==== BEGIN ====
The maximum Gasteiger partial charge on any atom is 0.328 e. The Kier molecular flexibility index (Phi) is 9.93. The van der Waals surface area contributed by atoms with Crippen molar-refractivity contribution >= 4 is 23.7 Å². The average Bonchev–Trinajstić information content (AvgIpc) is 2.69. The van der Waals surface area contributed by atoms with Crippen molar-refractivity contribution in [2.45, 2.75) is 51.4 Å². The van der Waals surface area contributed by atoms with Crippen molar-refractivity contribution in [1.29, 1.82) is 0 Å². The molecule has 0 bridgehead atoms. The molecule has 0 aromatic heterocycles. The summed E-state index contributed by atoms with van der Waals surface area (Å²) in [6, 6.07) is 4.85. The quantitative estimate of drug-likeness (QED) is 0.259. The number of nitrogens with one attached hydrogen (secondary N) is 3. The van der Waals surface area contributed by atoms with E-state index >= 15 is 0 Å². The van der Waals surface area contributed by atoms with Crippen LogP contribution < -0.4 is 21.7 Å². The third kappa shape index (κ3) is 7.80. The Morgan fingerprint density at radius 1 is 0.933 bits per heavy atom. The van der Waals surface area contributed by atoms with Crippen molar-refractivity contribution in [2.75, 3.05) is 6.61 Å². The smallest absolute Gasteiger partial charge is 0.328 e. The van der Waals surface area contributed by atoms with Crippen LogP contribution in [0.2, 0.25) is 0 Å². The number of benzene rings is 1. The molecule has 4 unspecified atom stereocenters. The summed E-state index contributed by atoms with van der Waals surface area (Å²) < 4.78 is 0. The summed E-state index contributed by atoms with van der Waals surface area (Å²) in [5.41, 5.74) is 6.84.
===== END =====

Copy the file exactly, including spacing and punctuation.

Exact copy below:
The maximum Gasteiger partial charge on any atom is 0.328 e. The Kier molecular flexibility index (Phi) is 9.93. The van der Waals surface area contributed by atoms with Crippen molar-refractivity contribution >= 4 is 23.7 Å². The average Bonchev–Trinajstić information content (AvgIpc) is 2.69. The van der Waals surface area contributed by atoms with Crippen molar-refractivity contribution in [2.45, 2.75) is 51.4 Å². The van der Waals surface area contributed by atoms with Crippen molar-refractivity contribution in [1.29, 1.82) is 0 Å². The molecule has 0 bridgehead atoms. The molecule has 0 aromatic heterocycles. The summed E-state index contributed by atoms with van der Waals surface area (Å²) in [6, 6.07) is 4.85. The quantitative estimate of drug-likeness (QED) is 0.259. The number of nitrogens with one attached hydrogen (secondary N) is 3. The van der Waals surface area contributed by atoms with E-state index >= 15 is 0 Å². The van der Waals surface area contributed by atoms with Crippen LogP contribution < -0.4 is 21.7 Å². The third kappa shape index (κ3) is 7.80. The Morgan fingerprint density at radius 1 is 0.933 bits per heavy atom. The van der Waals surface area contributed by atoms with Crippen molar-refractivity contribution in [2.75, 3.05) is 6.61 Å². The smallest absolute Gasteiger partial charge is 0.328 e. The van der Waals surface area contributed by atoms with Crippen LogP contribution in [0.2, 0.25) is 0 Å². The number of benzene rings is 1. The molecule has 4 unspecified atom stereocenters. The summed E-state index contributed by atoms with van der Waals surface area (Å²) < 4.78 is 0. The summed E-state index contributed by atoms with van der Waals surface area (Å²) in [5.41, 5.74) is 6.84.